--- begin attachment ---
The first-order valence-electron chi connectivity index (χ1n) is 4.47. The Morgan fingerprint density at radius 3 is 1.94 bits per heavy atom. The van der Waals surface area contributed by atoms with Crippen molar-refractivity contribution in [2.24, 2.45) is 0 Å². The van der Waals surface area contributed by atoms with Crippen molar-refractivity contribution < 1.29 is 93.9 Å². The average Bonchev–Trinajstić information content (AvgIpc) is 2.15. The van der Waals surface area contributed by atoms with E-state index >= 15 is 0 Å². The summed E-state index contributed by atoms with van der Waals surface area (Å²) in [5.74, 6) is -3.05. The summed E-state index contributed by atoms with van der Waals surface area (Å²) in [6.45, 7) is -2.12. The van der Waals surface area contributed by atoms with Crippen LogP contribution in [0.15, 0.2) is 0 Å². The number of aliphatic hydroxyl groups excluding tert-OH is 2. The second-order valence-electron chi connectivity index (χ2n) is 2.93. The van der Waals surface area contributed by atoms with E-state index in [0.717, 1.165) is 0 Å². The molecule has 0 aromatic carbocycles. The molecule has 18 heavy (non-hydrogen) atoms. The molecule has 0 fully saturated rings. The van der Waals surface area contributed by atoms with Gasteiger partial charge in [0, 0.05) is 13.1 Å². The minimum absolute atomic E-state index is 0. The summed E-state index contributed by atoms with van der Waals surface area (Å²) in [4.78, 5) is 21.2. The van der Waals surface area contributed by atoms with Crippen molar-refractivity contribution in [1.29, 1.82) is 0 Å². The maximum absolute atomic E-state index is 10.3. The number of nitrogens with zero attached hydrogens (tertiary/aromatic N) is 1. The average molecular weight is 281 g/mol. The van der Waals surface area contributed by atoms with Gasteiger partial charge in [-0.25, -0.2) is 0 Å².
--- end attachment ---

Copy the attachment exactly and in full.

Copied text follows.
The first-order valence-electron chi connectivity index (χ1n) is 4.47. The Morgan fingerprint density at radius 3 is 1.94 bits per heavy atom. The van der Waals surface area contributed by atoms with Crippen molar-refractivity contribution in [2.24, 2.45) is 0 Å². The van der Waals surface area contributed by atoms with Crippen molar-refractivity contribution < 1.29 is 93.9 Å². The average Bonchev–Trinajstić information content (AvgIpc) is 2.15. The van der Waals surface area contributed by atoms with E-state index >= 15 is 0 Å². The summed E-state index contributed by atoms with van der Waals surface area (Å²) in [5.74, 6) is -3.05. The summed E-state index contributed by atoms with van der Waals surface area (Å²) in [6.45, 7) is -2.12. The van der Waals surface area contributed by atoms with Crippen LogP contribution in [0.15, 0.2) is 0 Å². The number of aliphatic hydroxyl groups excluding tert-OH is 2. The second-order valence-electron chi connectivity index (χ2n) is 2.93. The van der Waals surface area contributed by atoms with E-state index in [0.717, 1.165) is 0 Å². The molecule has 0 aromatic carbocycles. The molecule has 18 heavy (non-hydrogen) atoms. The molecule has 0 fully saturated rings. The van der Waals surface area contributed by atoms with Gasteiger partial charge in [0, 0.05) is 13.1 Å². The minimum absolute atomic E-state index is 0. The summed E-state index contributed by atoms with van der Waals surface area (Å²) in [4.78, 5) is 21.2. The van der Waals surface area contributed by atoms with Crippen molar-refractivity contribution in [1.29, 1.82) is 0 Å². The maximum absolute atomic E-state index is 10.3. The number of nitrogens with zero attached hydrogens (tertiary/aromatic N) is 1. The average molecular weight is 281 g/mol. The van der Waals surface area contributed by atoms with Gasteiger partial charge in [-0.25, -0.2) is 0 Å².